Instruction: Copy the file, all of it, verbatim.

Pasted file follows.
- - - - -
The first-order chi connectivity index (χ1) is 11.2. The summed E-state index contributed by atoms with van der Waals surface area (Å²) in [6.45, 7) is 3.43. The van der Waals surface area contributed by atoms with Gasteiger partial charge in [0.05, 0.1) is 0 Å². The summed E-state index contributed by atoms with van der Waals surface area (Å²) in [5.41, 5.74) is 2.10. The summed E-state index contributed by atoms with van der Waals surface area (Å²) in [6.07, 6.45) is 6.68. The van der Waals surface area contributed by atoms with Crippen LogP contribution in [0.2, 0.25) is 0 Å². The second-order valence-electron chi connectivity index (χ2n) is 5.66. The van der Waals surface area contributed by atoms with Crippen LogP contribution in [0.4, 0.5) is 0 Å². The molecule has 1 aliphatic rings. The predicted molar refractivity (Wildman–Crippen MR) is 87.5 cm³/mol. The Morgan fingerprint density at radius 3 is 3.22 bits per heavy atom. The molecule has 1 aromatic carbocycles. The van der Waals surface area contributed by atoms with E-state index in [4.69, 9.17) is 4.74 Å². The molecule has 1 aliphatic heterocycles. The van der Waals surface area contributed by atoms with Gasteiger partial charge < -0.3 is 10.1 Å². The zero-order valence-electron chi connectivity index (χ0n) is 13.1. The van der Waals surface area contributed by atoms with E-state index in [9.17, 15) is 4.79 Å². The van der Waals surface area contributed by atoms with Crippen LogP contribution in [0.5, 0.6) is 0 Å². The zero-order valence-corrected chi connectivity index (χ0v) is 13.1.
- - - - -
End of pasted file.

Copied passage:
The first-order chi connectivity index (χ1) is 11.2. The summed E-state index contributed by atoms with van der Waals surface area (Å²) in [6.45, 7) is 3.43. The van der Waals surface area contributed by atoms with Gasteiger partial charge in [0.05, 0.1) is 0 Å². The summed E-state index contributed by atoms with van der Waals surface area (Å²) in [5.41, 5.74) is 2.10. The summed E-state index contributed by atoms with van der Waals surface area (Å²) in [6.07, 6.45) is 6.68. The van der Waals surface area contributed by atoms with Crippen LogP contribution in [0.2, 0.25) is 0 Å². The second-order valence-electron chi connectivity index (χ2n) is 5.66. The van der Waals surface area contributed by atoms with Crippen LogP contribution in [0.4, 0.5) is 0 Å². The molecule has 1 aliphatic rings. The predicted molar refractivity (Wildman–Crippen MR) is 87.5 cm³/mol. The Morgan fingerprint density at radius 3 is 3.22 bits per heavy atom. The molecule has 1 aromatic carbocycles. The van der Waals surface area contributed by atoms with E-state index in [4.69, 9.17) is 4.74 Å². The molecule has 1 aliphatic heterocycles. The van der Waals surface area contributed by atoms with Gasteiger partial charge < -0.3 is 10.1 Å². The zero-order valence-electron chi connectivity index (χ0n) is 13.1. The van der Waals surface area contributed by atoms with E-state index in [9.17, 15) is 4.79 Å². The van der Waals surface area contributed by atoms with Crippen LogP contribution in [0.5, 0.6) is 0 Å². The zero-order valence-corrected chi connectivity index (χ0v) is 13.1.